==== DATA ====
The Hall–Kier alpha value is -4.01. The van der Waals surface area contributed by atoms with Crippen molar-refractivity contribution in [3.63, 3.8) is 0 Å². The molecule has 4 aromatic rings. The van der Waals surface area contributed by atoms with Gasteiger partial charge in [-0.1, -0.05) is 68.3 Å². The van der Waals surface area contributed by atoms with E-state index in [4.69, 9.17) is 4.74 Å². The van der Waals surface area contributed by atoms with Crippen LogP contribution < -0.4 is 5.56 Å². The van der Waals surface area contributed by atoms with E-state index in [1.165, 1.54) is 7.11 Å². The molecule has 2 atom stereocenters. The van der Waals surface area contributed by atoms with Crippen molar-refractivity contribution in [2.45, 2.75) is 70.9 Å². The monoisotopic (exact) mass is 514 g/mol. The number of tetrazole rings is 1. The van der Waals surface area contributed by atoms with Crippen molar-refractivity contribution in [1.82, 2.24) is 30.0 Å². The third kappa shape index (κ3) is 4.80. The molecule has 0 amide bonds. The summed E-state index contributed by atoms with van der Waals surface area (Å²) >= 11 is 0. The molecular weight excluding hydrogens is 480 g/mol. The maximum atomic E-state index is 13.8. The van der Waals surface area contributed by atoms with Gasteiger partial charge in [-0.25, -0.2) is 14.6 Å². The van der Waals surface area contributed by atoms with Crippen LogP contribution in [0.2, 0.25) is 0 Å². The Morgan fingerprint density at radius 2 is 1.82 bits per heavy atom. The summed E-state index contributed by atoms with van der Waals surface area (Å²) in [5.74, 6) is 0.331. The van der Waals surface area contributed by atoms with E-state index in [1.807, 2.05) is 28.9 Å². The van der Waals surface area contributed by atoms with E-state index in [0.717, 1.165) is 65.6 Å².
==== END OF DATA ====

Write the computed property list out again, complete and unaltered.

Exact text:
The Hall–Kier alpha value is -4.01. The van der Waals surface area contributed by atoms with Crippen molar-refractivity contribution in [3.63, 3.8) is 0 Å². The molecule has 4 aromatic rings. The van der Waals surface area contributed by atoms with Gasteiger partial charge in [-0.1, -0.05) is 68.3 Å². The van der Waals surface area contributed by atoms with E-state index in [4.69, 9.17) is 4.74 Å². The van der Waals surface area contributed by atoms with Crippen LogP contribution < -0.4 is 5.56 Å². The van der Waals surface area contributed by atoms with E-state index in [1.165, 1.54) is 7.11 Å². The molecule has 2 atom stereocenters. The van der Waals surface area contributed by atoms with Crippen molar-refractivity contribution in [2.45, 2.75) is 70.9 Å². The monoisotopic (exact) mass is 514 g/mol. The number of tetrazole rings is 1. The van der Waals surface area contributed by atoms with Crippen molar-refractivity contribution in [1.82, 2.24) is 30.0 Å². The third kappa shape index (κ3) is 4.80. The molecule has 0 amide bonds. The summed E-state index contributed by atoms with van der Waals surface area (Å²) >= 11 is 0. The molecular weight excluding hydrogens is 480 g/mol. The maximum atomic E-state index is 13.8. The van der Waals surface area contributed by atoms with Gasteiger partial charge in [-0.25, -0.2) is 14.6 Å². The van der Waals surface area contributed by atoms with Crippen LogP contribution in [0.2, 0.25) is 0 Å². The Morgan fingerprint density at radius 2 is 1.82 bits per heavy atom. The summed E-state index contributed by atoms with van der Waals surface area (Å²) in [5.74, 6) is 0.331. The van der Waals surface area contributed by atoms with E-state index in [1.807, 2.05) is 28.9 Å². The van der Waals surface area contributed by atoms with E-state index in [0.717, 1.165) is 65.6 Å².